Mark Out Arriving Furniture’s Locations-If you have furniture coming whether a few pieces or a whole household’s worth, using painter’s tape and mark on the floor where it will go. This ensures that the large blank wall where you’ll have a row of bookshelves doesn’t end up covered in stacks of boxes. Alternatively, if you have a lot of furniture coming, use the tape to mark off where they SHOULD stack boxes. I also then wrote the furniture names on post-it notes and taped to walls so I would remember what piece of furniture went where.
Number Rooms–This is particularly handy if your movers don’t speak your language, but even if they do, it will speed things up. Number each room and tape a numbered sheet at the entrance to each room. Then have a clipboard with the numbers and as boxes enter your house either tell the movers what number room or write it with Sharpie on the top of the box so they can take them to the right spot. I wrote my labels in both English and Arabic numbers to ensure understanding. This is extra helpful if you have a large house or more than one floor. Saves the hassle of going “the first kid’s bedroom. No, not that one. The other one!” Just say/write “room 5” and there is no confusion.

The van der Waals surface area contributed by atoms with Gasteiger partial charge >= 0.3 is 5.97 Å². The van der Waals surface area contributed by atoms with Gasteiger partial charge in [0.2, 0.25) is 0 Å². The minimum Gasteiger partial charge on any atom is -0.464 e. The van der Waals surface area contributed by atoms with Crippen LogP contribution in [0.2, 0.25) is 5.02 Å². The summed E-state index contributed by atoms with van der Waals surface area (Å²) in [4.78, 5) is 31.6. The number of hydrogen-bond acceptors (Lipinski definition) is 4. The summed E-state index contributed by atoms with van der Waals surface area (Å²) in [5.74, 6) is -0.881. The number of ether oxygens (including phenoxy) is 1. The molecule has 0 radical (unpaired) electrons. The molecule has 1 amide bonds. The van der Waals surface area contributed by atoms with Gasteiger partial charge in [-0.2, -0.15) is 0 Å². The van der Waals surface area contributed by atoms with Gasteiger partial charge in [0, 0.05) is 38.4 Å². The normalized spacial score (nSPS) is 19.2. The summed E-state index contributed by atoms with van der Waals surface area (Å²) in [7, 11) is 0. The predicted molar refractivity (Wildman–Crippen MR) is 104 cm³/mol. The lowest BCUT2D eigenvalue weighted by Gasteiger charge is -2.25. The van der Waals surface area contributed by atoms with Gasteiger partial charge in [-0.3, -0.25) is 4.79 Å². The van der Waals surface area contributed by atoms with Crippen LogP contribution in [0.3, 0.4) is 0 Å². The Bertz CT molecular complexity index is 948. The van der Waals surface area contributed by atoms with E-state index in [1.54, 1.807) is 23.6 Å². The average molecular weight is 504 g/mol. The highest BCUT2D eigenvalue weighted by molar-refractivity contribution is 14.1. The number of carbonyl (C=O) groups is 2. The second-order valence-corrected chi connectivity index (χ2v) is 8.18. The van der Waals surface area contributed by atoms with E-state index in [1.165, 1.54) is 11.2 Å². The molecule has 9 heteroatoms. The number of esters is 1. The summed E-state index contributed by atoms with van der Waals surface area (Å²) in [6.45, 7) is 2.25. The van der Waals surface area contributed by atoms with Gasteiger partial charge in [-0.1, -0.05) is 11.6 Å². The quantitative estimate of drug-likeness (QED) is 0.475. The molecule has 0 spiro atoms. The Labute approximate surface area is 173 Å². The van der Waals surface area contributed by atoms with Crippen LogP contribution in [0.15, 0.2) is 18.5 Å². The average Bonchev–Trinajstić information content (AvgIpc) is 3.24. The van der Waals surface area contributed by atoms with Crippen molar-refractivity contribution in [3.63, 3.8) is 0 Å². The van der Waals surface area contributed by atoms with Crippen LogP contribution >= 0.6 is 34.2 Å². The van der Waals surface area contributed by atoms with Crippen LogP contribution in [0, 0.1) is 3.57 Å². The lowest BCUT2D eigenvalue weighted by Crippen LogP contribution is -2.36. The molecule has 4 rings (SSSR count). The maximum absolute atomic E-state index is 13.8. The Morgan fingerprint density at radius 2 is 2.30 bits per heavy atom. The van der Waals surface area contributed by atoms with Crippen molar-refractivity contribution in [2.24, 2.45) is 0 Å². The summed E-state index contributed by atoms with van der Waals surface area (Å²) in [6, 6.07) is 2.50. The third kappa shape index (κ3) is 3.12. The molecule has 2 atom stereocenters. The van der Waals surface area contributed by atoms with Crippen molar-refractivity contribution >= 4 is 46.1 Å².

Be Prepared with Tools-in your suitcase, bring along a couple handy tools you’ll want right away. I’d suggest screwdrivers in different sizes, a hammer, an exacto knife, tape measure, and Allen wrench (hex key) at a minimum. Yes, the movers will hopefully bring tools to put together things, but sometimes it’s just easier to whip out your own screwdriver to tighten the screw on your pot or your own exacto knife to cut the tape on a box than wait for a mover. Plus, when they leave, you aren’t digging through boxes looking for tools. Also have a Sharpie for labeling boxes, scissors, a clipboard and a pen accessible.
The How Much Should the Movers Unpack Question? That’s really a personal thing, but I had them unpack things that could immediately have a home (like about half our books directly onto bookshelves knowing that DH would rearrange them later), were large enough to be on the floor, or could fit on my counter or dining room table. That got some of the boxes out of the house and gave me more room to move without running out of surface space. In the US when our stuff arrived they unpacked very little but came back at our call for a one time box pick up.